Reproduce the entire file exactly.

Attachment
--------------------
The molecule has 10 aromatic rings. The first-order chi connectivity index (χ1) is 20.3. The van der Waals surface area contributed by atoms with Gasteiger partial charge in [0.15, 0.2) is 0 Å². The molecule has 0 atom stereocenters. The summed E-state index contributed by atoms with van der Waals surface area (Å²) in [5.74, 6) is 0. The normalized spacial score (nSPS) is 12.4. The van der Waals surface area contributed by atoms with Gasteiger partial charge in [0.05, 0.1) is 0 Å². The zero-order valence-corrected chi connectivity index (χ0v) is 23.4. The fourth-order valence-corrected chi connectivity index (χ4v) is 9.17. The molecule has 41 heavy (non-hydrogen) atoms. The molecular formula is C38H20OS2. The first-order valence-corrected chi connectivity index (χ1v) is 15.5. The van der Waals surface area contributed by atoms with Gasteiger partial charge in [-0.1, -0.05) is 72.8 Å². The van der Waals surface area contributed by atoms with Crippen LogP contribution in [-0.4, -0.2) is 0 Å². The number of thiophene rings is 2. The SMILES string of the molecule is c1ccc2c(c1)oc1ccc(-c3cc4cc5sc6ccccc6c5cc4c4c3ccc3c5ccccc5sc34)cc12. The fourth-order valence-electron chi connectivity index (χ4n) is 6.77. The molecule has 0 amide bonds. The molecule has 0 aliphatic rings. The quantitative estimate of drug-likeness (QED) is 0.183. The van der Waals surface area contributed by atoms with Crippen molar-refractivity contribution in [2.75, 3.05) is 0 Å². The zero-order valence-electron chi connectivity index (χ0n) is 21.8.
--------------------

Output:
The molecule has 10 aromatic rings. The first-order chi connectivity index (χ1) is 20.3. The van der Waals surface area contributed by atoms with Gasteiger partial charge in [0.15, 0.2) is 0 Å². The molecule has 0 atom stereocenters. The summed E-state index contributed by atoms with van der Waals surface area (Å²) in [5.74, 6) is 0. The normalized spacial score (nSPS) is 12.4. The van der Waals surface area contributed by atoms with Gasteiger partial charge in [0.05, 0.1) is 0 Å². The zero-order valence-corrected chi connectivity index (χ0v) is 23.4. The fourth-order valence-corrected chi connectivity index (χ4v) is 9.17. The molecule has 41 heavy (non-hydrogen) atoms. The molecular formula is C38H20OS2. The first-order valence-corrected chi connectivity index (χ1v) is 15.5. The van der Waals surface area contributed by atoms with Gasteiger partial charge in [-0.1, -0.05) is 72.8 Å². The van der Waals surface area contributed by atoms with Crippen LogP contribution in [-0.4, -0.2) is 0 Å². The number of thiophene rings is 2. The SMILES string of the molecule is c1ccc2c(c1)oc1ccc(-c3cc4cc5sc6ccccc6c5cc4c4c3ccc3c5ccccc5sc34)cc12. The fourth-order valence-electron chi connectivity index (χ4n) is 6.77. The molecule has 0 amide bonds. The molecule has 0 aliphatic rings. The quantitative estimate of drug-likeness (QED) is 0.183. The van der Waals surface area contributed by atoms with Crippen molar-refractivity contribution in [2.75, 3.05) is 0 Å². The zero-order valence-electron chi connectivity index (χ0n) is 21.8.